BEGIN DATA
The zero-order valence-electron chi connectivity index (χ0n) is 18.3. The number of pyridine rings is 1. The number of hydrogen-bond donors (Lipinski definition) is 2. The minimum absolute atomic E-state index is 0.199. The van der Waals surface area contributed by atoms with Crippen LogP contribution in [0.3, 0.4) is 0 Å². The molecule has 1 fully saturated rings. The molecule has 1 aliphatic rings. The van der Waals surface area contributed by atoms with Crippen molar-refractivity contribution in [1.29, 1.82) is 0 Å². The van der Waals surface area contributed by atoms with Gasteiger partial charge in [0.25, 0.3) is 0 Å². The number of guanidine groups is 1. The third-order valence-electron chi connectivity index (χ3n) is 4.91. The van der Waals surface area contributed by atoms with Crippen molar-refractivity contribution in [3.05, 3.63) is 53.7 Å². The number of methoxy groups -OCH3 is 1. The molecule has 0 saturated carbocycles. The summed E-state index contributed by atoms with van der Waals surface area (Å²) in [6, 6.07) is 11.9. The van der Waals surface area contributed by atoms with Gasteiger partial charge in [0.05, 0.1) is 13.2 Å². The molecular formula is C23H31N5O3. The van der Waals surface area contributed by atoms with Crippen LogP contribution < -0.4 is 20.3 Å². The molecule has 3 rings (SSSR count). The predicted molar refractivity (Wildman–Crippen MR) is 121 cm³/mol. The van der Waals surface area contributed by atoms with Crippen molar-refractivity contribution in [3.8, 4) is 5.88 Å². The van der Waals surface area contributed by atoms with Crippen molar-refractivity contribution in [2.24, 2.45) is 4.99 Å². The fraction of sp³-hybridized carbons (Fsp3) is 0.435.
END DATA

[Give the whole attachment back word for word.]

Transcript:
The zero-order valence-electron chi connectivity index (χ0n) is 18.3. The number of pyridine rings is 1. The number of hydrogen-bond donors (Lipinski definition) is 2. The minimum absolute atomic E-state index is 0.199. The van der Waals surface area contributed by atoms with Crippen LogP contribution in [0.3, 0.4) is 0 Å². The molecule has 1 fully saturated rings. The molecule has 1 aliphatic rings. The van der Waals surface area contributed by atoms with Crippen molar-refractivity contribution in [1.29, 1.82) is 0 Å². The van der Waals surface area contributed by atoms with Gasteiger partial charge in [0.25, 0.3) is 0 Å². The number of guanidine groups is 1. The third-order valence-electron chi connectivity index (χ3n) is 4.91. The van der Waals surface area contributed by atoms with Crippen molar-refractivity contribution in [3.05, 3.63) is 53.7 Å². The number of methoxy groups -OCH3 is 1. The molecule has 0 saturated carbocycles. The summed E-state index contributed by atoms with van der Waals surface area (Å²) in [6, 6.07) is 11.9. The van der Waals surface area contributed by atoms with Gasteiger partial charge in [0.05, 0.1) is 13.2 Å². The molecular formula is C23H31N5O3. The van der Waals surface area contributed by atoms with Crippen LogP contribution < -0.4 is 20.3 Å². The molecule has 3 rings (SSSR count). The predicted molar refractivity (Wildman–Crippen MR) is 121 cm³/mol. The van der Waals surface area contributed by atoms with Crippen molar-refractivity contribution in [3.8, 4) is 5.88 Å². The van der Waals surface area contributed by atoms with Crippen molar-refractivity contribution in [2.24, 2.45) is 4.99 Å². The fraction of sp³-hybridized carbons (Fsp3) is 0.435.